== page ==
“Community Engagement in NYC and the Sustainability Challenge for Urban Education Reform” is a lengthy paper by Jeffrey R. Henig, Teachers College, Columbia University, and several others.
I haven’t gotten a chance to look at it at length yet, but I like the introduction:
In New York City, the Bloomberg/Klein administration’s approach to parent and community
engagement was framed in contradistinction to the Community School Districts (CSDs) that
predated it; CSDs were rooted in a vision of a more collective and aggressive form of
engagement in which parents and communities directly set priorities, selected policies, and
shaped implementation. The administration considered this preexisting system to be
fundamentally flawed in both concept and practice.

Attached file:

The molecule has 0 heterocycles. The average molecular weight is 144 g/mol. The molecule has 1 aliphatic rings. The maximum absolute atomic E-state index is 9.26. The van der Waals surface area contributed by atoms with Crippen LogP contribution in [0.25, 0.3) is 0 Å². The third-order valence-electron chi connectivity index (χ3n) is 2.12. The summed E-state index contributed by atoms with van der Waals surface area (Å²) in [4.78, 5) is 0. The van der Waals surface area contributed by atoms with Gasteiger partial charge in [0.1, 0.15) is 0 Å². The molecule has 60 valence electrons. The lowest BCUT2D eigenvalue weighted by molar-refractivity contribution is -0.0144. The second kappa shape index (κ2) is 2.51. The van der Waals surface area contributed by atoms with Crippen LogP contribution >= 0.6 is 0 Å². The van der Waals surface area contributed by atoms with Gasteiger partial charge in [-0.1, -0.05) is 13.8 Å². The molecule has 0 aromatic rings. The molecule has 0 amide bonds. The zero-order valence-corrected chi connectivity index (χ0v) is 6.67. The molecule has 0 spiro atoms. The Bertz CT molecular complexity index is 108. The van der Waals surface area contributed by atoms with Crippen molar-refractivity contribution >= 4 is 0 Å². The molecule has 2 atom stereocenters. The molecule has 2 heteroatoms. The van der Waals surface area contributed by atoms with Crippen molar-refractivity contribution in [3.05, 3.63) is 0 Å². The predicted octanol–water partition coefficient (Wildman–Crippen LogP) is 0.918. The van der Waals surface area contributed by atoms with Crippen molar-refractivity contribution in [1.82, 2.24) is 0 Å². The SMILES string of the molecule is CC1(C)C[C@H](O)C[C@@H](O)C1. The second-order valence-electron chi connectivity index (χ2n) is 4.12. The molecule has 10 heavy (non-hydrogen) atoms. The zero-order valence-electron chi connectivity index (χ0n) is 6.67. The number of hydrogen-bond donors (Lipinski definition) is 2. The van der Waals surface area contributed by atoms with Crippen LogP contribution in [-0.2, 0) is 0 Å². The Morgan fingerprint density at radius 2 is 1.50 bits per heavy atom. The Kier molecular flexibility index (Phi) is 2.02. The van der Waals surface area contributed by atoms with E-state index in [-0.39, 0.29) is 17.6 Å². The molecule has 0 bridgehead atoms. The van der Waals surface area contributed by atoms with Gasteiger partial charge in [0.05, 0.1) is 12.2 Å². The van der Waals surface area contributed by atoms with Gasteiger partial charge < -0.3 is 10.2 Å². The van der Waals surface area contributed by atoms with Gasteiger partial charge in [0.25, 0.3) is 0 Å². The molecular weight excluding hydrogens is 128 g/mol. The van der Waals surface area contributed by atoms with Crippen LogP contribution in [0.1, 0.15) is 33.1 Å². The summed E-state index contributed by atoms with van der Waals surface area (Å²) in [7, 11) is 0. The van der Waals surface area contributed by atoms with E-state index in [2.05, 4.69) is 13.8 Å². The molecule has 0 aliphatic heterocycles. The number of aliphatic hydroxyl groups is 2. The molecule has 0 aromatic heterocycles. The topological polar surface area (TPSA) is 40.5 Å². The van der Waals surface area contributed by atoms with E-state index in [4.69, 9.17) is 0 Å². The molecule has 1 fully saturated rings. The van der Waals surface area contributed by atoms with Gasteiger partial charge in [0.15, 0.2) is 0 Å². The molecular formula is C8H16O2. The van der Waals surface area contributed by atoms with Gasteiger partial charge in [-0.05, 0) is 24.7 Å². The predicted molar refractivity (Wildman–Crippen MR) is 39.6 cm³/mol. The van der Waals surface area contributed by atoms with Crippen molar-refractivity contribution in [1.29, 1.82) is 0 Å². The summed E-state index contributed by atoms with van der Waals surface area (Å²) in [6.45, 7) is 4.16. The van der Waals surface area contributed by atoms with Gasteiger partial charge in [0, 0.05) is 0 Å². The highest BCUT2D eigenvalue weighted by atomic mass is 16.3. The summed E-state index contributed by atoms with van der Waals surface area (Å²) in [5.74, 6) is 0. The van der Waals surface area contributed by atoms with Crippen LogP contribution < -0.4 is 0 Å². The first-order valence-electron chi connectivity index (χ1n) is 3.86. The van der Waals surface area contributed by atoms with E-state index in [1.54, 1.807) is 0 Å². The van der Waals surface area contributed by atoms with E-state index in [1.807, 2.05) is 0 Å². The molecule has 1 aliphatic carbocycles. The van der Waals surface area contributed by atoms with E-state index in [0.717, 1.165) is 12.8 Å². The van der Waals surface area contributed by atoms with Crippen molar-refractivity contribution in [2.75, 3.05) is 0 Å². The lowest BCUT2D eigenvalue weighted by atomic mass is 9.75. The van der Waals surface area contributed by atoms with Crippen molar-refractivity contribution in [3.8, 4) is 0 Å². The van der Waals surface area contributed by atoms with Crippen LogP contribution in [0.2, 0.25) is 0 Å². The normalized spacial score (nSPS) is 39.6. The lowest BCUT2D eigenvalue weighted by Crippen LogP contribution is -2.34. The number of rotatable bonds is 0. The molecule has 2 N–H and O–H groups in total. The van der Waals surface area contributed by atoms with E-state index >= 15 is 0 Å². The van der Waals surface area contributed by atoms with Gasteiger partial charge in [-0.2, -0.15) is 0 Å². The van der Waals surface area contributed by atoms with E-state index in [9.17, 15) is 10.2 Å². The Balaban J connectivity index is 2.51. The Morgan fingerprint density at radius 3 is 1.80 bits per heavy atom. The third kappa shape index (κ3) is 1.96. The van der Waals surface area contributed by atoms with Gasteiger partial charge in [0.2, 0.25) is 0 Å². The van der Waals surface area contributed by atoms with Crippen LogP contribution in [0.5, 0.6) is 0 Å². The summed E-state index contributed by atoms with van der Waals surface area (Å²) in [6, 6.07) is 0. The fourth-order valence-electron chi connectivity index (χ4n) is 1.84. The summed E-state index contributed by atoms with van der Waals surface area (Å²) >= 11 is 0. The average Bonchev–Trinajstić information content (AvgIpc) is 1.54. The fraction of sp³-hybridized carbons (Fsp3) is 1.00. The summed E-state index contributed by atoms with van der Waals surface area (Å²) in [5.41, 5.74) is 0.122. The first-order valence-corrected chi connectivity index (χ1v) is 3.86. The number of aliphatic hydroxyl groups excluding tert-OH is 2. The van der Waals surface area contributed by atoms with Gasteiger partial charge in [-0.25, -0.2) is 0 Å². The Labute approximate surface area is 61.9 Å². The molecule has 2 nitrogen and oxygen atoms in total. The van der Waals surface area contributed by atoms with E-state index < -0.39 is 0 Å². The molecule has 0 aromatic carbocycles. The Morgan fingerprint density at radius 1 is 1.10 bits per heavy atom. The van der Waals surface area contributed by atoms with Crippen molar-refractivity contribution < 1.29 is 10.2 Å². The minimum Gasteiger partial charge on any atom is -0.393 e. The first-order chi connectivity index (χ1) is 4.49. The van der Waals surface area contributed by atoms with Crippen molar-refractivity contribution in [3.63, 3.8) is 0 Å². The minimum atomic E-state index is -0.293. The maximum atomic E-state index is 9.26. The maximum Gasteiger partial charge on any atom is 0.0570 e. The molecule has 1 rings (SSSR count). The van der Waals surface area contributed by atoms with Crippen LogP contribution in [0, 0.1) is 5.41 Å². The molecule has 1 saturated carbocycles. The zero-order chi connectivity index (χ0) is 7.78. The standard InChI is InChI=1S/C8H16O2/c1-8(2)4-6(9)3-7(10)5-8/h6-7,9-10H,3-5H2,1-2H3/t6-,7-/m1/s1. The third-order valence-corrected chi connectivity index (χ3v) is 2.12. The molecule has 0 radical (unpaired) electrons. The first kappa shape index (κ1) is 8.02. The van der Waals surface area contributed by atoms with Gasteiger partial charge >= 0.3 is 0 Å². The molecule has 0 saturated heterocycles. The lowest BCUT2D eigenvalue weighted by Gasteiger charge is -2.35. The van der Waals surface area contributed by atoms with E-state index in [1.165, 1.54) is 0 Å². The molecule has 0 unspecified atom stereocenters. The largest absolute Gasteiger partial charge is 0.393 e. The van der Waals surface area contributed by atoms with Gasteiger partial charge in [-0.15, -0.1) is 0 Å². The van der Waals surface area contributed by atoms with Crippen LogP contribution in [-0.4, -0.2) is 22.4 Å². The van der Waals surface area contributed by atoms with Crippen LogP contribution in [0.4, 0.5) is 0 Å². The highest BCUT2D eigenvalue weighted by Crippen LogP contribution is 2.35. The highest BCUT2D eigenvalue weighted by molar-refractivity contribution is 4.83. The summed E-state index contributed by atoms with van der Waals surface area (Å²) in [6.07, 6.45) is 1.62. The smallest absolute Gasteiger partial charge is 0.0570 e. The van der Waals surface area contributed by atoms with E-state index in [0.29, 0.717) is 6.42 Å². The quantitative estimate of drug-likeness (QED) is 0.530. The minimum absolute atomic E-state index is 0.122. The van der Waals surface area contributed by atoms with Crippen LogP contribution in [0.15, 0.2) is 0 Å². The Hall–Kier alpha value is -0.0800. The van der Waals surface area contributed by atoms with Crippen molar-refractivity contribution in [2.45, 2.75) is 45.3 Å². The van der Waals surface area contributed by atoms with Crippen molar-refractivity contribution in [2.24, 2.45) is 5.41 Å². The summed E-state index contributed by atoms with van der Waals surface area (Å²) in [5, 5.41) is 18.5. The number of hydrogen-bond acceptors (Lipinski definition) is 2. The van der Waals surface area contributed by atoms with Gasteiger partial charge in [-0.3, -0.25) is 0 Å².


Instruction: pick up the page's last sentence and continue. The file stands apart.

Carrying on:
In place of engagement at the community level, the administration’s approach centers on
engagement at the level of families and schools. In place of involvement in setting goals and
priorities, it focuses on engagement in implementation of policies. In place of emphasizing
political voice as a way for communities to exercise their demands, it puts a strong emphasis on
exit—giving families the option to choose a different school if they consider it a better fit for
their child than they one they are assigned. Finally, while the CSDs provided education‐specific
agenda‐setting venues in which parents and teachers were influential actors, the
administration’s position on mayoral control of schools deliberately shifts authority for agenda
setting and policymaking to general purpose politics and mayoral elections, where other issues
compete for priority, and where most groups do not have a direct stake in public education.